Keeping in Touch. Familiar Letters across the English-speaking World.
Amsterdam: John Benjamins, 289 pages.
This volume presents a number of chapters which look at informal vernacular letters written by settlers and inhabitants in the former colonies of Britain in the past few centuries, with a strong focus on those from the nineteenth century. By examining such documents features appear for varieties of English which do not necessarily appear in later sources or which are not attested with the same range or in the same set of grammatical contexts. Familiar letters, largely from emigrants, thus provide a valuable source of data in tracing the development of features in varieties of English, e.g. in the USA, Canada, South Africa, Australia and New Zealand, which are known from later attestations or which indeed are only documented in these letters; the 'discovery' effect is thus powerful in the examination of these documents.
1 Mining emigrant correspondence for linguistic insights
Part I The language of emigrant correspondence
2 Wisconsin immigrant letters: German transfer to Wisconsin English
Angela Bagwell, Samantha Litty and Mike Olson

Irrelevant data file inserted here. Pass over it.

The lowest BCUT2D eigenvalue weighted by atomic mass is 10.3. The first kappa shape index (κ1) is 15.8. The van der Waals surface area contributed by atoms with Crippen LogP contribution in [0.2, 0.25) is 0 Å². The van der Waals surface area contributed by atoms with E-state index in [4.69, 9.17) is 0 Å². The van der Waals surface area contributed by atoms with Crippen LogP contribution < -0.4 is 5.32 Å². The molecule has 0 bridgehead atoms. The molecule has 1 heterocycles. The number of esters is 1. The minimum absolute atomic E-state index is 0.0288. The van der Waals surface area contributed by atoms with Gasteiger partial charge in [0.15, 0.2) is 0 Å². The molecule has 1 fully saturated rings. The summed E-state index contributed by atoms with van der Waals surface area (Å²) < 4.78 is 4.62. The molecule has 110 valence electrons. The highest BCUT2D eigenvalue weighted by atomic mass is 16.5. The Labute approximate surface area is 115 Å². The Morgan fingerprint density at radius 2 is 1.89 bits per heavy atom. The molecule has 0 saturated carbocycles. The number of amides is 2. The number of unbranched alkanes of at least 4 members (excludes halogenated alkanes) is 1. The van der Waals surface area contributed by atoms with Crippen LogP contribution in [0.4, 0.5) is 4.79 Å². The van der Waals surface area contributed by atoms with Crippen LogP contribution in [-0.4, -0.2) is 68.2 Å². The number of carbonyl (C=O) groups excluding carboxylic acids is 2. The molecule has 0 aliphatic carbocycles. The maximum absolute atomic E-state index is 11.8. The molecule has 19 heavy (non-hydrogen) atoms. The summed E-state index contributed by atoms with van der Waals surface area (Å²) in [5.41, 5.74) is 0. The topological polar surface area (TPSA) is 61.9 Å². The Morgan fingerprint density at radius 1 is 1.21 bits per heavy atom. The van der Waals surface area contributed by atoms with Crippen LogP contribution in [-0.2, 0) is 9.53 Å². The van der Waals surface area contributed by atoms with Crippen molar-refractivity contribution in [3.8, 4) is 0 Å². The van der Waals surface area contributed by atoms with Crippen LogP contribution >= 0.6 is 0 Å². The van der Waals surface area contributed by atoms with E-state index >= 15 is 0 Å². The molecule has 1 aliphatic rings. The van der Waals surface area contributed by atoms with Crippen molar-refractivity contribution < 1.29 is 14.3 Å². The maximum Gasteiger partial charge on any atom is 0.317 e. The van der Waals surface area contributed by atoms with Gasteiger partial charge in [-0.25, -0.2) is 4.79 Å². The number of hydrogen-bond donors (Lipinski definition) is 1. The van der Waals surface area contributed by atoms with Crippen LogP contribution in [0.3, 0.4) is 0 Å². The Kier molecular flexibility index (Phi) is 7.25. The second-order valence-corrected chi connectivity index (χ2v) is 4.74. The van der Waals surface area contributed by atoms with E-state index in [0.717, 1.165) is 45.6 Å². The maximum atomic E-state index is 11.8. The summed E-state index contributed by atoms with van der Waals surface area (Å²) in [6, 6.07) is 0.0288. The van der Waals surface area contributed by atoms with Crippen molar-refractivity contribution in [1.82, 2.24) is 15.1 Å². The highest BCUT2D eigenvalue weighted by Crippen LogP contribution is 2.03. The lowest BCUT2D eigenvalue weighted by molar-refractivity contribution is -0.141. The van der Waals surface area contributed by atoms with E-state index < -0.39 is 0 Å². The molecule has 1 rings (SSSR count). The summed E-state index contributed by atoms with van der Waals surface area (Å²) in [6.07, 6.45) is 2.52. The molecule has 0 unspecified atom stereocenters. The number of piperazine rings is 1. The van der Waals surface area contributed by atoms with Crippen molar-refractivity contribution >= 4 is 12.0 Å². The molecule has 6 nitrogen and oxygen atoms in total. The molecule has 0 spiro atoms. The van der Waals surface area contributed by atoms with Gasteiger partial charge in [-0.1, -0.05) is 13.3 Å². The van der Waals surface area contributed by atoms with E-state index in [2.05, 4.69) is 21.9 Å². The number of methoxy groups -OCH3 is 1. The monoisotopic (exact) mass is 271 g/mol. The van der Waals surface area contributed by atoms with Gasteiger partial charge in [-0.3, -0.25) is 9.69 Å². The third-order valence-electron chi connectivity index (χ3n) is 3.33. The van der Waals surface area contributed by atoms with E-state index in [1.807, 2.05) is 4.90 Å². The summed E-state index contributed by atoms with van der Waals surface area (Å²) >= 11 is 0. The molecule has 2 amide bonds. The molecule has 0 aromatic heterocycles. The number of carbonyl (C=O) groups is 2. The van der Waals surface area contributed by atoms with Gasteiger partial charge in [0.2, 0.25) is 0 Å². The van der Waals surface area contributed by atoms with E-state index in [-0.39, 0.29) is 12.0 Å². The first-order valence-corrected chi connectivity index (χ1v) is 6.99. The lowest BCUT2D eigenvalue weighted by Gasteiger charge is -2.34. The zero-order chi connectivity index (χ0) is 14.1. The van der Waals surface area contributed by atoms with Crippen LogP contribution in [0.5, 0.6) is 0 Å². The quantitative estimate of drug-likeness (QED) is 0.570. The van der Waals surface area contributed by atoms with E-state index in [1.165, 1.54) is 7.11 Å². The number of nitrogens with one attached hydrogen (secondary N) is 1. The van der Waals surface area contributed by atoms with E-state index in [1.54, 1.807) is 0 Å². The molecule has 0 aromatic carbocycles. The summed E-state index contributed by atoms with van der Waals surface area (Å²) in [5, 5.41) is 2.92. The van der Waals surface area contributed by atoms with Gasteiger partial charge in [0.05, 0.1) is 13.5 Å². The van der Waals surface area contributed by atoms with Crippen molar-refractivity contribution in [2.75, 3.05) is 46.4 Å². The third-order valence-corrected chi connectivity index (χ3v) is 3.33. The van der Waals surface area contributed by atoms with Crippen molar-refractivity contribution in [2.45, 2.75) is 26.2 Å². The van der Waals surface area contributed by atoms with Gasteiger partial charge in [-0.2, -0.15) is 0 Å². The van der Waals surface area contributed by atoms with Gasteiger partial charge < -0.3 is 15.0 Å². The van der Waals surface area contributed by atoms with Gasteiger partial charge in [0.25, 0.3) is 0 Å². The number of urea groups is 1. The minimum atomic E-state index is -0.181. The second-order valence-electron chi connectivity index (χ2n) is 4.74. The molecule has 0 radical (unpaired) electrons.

3 'I hope you will excuse my bad writing': shall vs. will in the 1830s Petworth Emigration to Canada Corpus (PECC)
4 Singular, plural, or collective? Grammatical flexibility and the definition of identity in the correspondence of nineteenth-century Scottish emigrants
Part II The language of the Irish emigrant experience
5 Homesickness, recollections and reunions: Topics and emotions in a corpus of female Irish emigrant correspondence
Emma Moreton and Chris Culy
6 'I have not time to say more at present' Negating lexical HAVE in Irish English
7 'Matt & Mrs Connor is with me now. They are only beginning to learn the work of the camp': Irish emigrants writing from Argentina
Carolina P. Amador-Moreno
8 Grammatical variation in nineteenth-century Irish Australian letters